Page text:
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O.T.C. Sergeants’ Mess

Brockville  ca.1942


There were hundreds of young men who came to Brockville for part of their military training. Some with recognized leadership skills were made sergeants and did their courses as non-commissioned officers at the Officers Training Centre here during the war years.

One of the numerous buildings at the camp was the Sergeants’ Mess which served as the social and recreational centre for this body of sergeants who were continually moving in and going out. This was their “home on the road” and was located in the north-west side of the large camp, building number A14 according to a map of the OTC grounds.

The Sergeants’ Mess was a means of organizing social activities for the off-hours, and they enjoyed special dances and picnics where members guests and family were invited to help relieve the monotony of camp life. These events were conducted under the auspices of the Regimental Sergeant-Major.

A few of the local Brockville sergeants who were trained here that we are aware of were: Harold E. Monger, Stan J. Leslie, Melvin J. Ladouceur, Chester L. Roode, and Jack Tye.

[click on any photograph to enlarge it]


Among photographs kept after WWII by Jack Tye of Brockville is this picture of about ninety-six sergeants awaiting their evening meal. The location is assumed to be the dining room in the Sergeant’s Mess at the Brockville Officers Training Centre. The year appears to be 1942, before the majority of these non-commissioned officers were transferred to England.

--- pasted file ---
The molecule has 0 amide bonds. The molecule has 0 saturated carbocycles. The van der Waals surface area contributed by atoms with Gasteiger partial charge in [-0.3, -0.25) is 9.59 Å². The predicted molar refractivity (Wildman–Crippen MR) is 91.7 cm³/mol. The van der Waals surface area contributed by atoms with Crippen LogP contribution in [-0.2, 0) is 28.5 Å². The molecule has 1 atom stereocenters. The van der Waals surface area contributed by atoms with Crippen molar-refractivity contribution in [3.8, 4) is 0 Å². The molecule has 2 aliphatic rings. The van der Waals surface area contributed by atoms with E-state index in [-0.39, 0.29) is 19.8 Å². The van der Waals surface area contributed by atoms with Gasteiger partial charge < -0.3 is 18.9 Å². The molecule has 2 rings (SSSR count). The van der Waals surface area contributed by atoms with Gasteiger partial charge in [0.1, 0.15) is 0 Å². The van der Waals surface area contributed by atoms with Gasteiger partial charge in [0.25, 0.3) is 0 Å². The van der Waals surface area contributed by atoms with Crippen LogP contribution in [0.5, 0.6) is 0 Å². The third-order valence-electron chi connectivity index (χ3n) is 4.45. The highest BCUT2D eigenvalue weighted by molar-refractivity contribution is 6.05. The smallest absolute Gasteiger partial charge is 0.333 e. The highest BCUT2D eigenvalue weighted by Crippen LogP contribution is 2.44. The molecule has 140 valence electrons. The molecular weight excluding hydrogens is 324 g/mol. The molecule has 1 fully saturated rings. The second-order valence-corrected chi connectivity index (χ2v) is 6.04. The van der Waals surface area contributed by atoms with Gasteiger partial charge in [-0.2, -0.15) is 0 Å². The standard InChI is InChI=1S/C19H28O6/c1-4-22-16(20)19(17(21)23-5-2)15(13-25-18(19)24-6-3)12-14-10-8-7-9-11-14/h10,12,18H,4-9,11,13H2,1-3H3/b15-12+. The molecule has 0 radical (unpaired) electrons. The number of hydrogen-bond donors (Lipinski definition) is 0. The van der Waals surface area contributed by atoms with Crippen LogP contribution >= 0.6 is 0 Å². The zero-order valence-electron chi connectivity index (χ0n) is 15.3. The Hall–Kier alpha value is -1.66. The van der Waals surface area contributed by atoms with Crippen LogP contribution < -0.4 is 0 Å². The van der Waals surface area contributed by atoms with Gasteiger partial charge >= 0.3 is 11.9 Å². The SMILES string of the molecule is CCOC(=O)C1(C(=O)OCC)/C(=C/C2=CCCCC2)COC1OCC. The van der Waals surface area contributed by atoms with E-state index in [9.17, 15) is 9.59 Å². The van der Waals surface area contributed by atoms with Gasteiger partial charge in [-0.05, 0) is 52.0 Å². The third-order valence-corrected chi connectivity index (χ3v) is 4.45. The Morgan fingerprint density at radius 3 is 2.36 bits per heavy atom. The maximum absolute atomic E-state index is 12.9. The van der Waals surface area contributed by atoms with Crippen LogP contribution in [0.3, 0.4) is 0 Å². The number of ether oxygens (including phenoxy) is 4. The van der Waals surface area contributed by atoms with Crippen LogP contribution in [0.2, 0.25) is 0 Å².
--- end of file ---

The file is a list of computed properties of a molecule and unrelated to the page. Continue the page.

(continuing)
Brockville’s Sgt. Jack Tye, March 1942

Source: All of the pictorial materials and details for this page have been loaned to me by Florence (Tye) Boisvert of Brockville. These were collected and saved by her father, John “Jack” Tye (1911-1983) who trained here at the Officers Training Centre, and served his country in Europe during World War Two. Following the war, he returned to Brockville, and with his wife Lillian, bought a farm property on the old California Rd., north of the present day Laurier Ave. This is where Florence Tye grew up, before marrying John P. Boisvert in 1957.



William Buell’s 1816 Map of Brockville

This is one of the earliest maps of the Village of Brockville and shows many of the early details upon which the later Town, and then the City of Brockville have been superimposed.

The War of 1812-15 has just been over for a short time. The area around the first Court House shows the wartime accommodations for soldiers, with barracks, cook house, and hospital still in place.

The waterfront shows the original shoreline characterized by “Oak Point” on the left, a natural landmark known by Indians and French voyageurs. Here, where we stand, is the small bay and beach where landings were common. This is the origin of the possible early name of the settlement, “Buell’s Bay.”

William Buell (1751-1832), a disbanded Ensign in the Loyalist regiment, the “King’s Rangers,” arrived here in 1785 and took up his Crown Grant of land. He took advantage of the situation, and developed his land into a town site for the settlers who arrived in subsequent years.

From this location northward runs the present Apple Street, which was opened through the middle of Buell’s early apple orchard.